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  • 3 weeks later...

With Colicchio & Sons offering a tasting menu featuring similar dishes, I am not sure what would be the point of reinstating TTD.

Having done both, I think the point would be that TTD was a MUCH higher level of cooking. Add to that the facts that it was a much smaller/quieter room, a much more personal menu and Tom himself was actually at the pass touching every dish and you have a pretty compelling case for reinstating it. There's a big difference between good food in a huge/bustling room being brought to you by competent but green staff, and sitting at one of six or so tables and chatting with Tom as he makes your dinner. I will really miss TTD.

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With Colicchio & Sons offering a tasting menu featuring similar dishes, I am not sure what would be the point of reinstating TTD.

Having done both, I think the point would be that TTD was a MUCH higher level of cooking. Add to that the facts that it was a much smaller/quieter room, a much more personal menu and Tom himself was actually at the pass touching every dish and you have a pretty compelling case for reinstating it. There's a big difference between good food in a huge/bustling room being brought to you by competent but green staff, and sitting at one of six or so tables and chatting with Tom as he makes your dinner. I will really miss TTD.

I think it's doubtful that Colicchio sees it that way. When he charges $78 for three courses and $125 for a tasting menu, it means that in his own mind Colicchio & Sons is a three-star restaurant. Now, I don't think it is even close to that, and I don't think this week's smackdown from Adam Platt is the last we'll see. But in terms of his own ambitions, I think he sees Colicchio & Sons as a TTD that he can do every day.

Colicchio has long understood that he is as much a manager as a chef. Before Colicchio & Sons opened, TTD offered a style of cooking that was not on offer at any of his other places. Obviously there was a premium in the perception that "Celebrity-chef Tom Colicchio personally cooked and plated my food." But Colicchio would tell you that he thinks his team is capable of executing his dishes to his standards, and that if the serving staff is green now, they won't be for long.

Again, I am not saying that he is necessarily realistic in his views, only that I am sure that is how he wants things to turn out.

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With Colicchio & Sons offering a tasting menu featuring similar dishes, I am not sure what would be the point of reinstating TTD.

Having done both, I think the point would be that TTD was a MUCH higher level of cooking. Add to that the facts that it was a much smaller/quieter room, a much more personal menu and Tom himself was actually at the pass touching every dish and you have a pretty compelling case for reinstating it. There's a big difference between good food in a huge/bustling room being brought to you by competent but green staff, and sitting at one of six or so tables and chatting with Tom as he makes your dinner. I will really miss TTD.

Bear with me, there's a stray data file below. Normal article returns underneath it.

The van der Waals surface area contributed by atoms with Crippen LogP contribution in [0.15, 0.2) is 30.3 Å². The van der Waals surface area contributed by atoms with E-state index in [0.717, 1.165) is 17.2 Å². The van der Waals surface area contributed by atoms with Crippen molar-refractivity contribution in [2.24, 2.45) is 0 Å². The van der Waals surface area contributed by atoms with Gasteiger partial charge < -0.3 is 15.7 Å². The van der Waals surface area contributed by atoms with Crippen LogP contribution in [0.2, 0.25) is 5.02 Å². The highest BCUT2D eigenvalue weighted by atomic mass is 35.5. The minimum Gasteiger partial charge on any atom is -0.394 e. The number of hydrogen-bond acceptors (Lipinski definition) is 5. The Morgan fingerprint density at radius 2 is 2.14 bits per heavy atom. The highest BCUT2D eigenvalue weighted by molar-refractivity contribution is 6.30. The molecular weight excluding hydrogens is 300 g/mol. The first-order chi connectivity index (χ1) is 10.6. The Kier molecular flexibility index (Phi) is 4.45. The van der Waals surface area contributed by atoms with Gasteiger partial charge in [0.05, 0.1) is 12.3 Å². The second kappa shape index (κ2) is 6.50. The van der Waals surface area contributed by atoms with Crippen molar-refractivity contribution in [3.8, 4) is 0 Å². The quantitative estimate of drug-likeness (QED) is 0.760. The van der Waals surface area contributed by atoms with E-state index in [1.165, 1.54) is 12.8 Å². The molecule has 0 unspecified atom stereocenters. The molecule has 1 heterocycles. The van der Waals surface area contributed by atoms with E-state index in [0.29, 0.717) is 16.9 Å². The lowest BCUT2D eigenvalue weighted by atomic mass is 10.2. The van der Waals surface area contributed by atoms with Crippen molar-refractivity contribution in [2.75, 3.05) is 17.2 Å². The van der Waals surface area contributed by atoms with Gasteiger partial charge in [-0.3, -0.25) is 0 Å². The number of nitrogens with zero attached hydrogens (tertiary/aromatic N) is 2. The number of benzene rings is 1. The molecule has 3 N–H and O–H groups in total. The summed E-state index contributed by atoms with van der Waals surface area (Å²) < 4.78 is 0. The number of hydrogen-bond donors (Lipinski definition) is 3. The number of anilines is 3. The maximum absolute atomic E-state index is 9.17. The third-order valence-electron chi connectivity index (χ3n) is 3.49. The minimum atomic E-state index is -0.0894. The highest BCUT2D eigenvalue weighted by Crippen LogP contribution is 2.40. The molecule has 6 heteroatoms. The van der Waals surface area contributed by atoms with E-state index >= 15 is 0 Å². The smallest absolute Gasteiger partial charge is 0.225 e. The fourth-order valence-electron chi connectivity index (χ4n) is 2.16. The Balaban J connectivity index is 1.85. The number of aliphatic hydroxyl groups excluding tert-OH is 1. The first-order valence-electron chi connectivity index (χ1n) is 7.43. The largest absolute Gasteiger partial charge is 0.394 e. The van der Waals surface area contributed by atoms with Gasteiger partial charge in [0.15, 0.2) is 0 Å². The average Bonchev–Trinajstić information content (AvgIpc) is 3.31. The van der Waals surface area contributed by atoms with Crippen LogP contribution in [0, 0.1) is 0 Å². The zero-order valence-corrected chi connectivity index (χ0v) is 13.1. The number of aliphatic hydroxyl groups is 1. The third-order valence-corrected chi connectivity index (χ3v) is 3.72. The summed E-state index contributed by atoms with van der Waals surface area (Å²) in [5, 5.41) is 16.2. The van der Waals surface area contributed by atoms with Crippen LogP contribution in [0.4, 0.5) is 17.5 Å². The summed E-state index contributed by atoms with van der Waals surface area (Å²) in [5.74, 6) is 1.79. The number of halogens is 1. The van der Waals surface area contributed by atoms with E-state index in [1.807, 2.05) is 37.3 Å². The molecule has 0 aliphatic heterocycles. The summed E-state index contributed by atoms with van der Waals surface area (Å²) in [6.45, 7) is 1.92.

I think it's doubtful that Colicchio sees it that way. When he charges $78 for three courses and $125 for a tasting menu, it means that in his own mind Colicchio & Sons is a three-star restaurant. Now, I don't think it is even close to that, and I don't think this week's smackdown from Adam Platt is the last we'll see. But in terms of his own ambitions, I think he sees Colicchio & Sons as a TTD that he can do every day.

Colicchio has long understood that he is as much a manager as a chef. Before Colicchio & Sons opened, TTD offered a style of cooking that was not on offer at any of his other places. Obviously there was a premium in the perception that "Celebrity-chef Tom Colicchio personally cooked and plated my food." But Colicchio would tell you that he thinks his team is capable of executing his dishes to his standards, and that if the serving staff is green now, they won't be for long.

Again, I am not saying that he is necessarily realistic in his views, only that I am sure that is how he wants things to turn out.

Based on everything I've read, I totally agree with you. Colicchio has said as much multiple times in the press. And even in more intimate discussions, he's suggested that his aim at Colicchio & Sons was to do the type of composed food he used to do. Sadly, saying that doesn't make it so. Even if they were operating at a higher level, and the food was more transcendent, I still think there is still no way to make a place with Colicchio & Sons physical parameters do that. I think it's just too big a room, with too many covers to do the kind of cooking in question at the level we're talking about. Not to mention the noise and raucousness that the C&S/Craftsteak room creates, which is inconsistent with 3-star aspirations. That makes Colicchio & Sons a pale substitute for the really special things he was doing at TTD (which were arguably close to 4-star). Personally, I think he'd be better off making it the Ssam Bar to TTD's Ko, and keeping both up, but I'm sure that would put too much on his plate, no pun intended. I believe the TTD and Colicchio & Sons customer are two different people. As is, everyone gets a watered down version of what they really want.